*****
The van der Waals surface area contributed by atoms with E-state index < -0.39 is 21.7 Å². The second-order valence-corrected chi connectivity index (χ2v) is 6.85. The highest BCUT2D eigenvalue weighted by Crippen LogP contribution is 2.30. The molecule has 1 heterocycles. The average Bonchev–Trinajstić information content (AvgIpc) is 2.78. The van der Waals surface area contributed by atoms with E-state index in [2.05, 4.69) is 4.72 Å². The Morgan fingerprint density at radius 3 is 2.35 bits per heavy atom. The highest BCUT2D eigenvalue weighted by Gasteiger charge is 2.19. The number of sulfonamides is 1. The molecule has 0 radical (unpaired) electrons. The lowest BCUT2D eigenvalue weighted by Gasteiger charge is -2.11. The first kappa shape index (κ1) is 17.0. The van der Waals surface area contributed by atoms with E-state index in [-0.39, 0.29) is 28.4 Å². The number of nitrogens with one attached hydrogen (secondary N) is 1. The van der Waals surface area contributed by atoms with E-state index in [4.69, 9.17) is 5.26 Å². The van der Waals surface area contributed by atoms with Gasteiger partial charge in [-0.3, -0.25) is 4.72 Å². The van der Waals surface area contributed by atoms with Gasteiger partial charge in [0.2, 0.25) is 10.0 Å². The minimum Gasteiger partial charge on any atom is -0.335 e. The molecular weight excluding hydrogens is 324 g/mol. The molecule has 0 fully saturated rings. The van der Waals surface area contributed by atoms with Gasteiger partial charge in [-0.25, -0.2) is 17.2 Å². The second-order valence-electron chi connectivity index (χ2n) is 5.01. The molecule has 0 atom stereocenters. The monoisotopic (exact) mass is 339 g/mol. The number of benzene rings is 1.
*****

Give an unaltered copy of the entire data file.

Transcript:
The van der Waals surface area contributed by atoms with E-state index < -0.39 is 21.7 Å². The second-order valence-corrected chi connectivity index (χ2v) is 6.85. The highest BCUT2D eigenvalue weighted by Crippen LogP contribution is 2.30. The molecule has 1 heterocycles. The average Bonchev–Trinajstić information content (AvgIpc) is 2.78. The van der Waals surface area contributed by atoms with E-state index in [2.05, 4.69) is 4.72 Å². The Morgan fingerprint density at radius 3 is 2.35 bits per heavy atom. The highest BCUT2D eigenvalue weighted by Gasteiger charge is 2.19. The number of sulfonamides is 1. The molecule has 0 radical (unpaired) electrons. The lowest BCUT2D eigenvalue weighted by Gasteiger charge is -2.11. The first kappa shape index (κ1) is 17.0. The van der Waals surface area contributed by atoms with E-state index in [-0.39, 0.29) is 28.4 Å². The number of nitrogens with one attached hydrogen (secondary N) is 1. The van der Waals surface area contributed by atoms with E-state index in [4.69, 9.17) is 5.26 Å². The van der Waals surface area contributed by atoms with Gasteiger partial charge in [-0.3, -0.25) is 4.72 Å². The van der Waals surface area contributed by atoms with Gasteiger partial charge in [0.2, 0.25) is 10.0 Å². The minimum Gasteiger partial charge on any atom is -0.335 e. The molecular weight excluding hydrogens is 324 g/mol. The molecule has 0 fully saturated rings. The van der Waals surface area contributed by atoms with Gasteiger partial charge in [-0.25, -0.2) is 17.2 Å². The second-order valence-electron chi connectivity index (χ2n) is 5.01. The molecule has 0 atom stereocenters. The monoisotopic (exact) mass is 339 g/mol. The number of benzene rings is 1.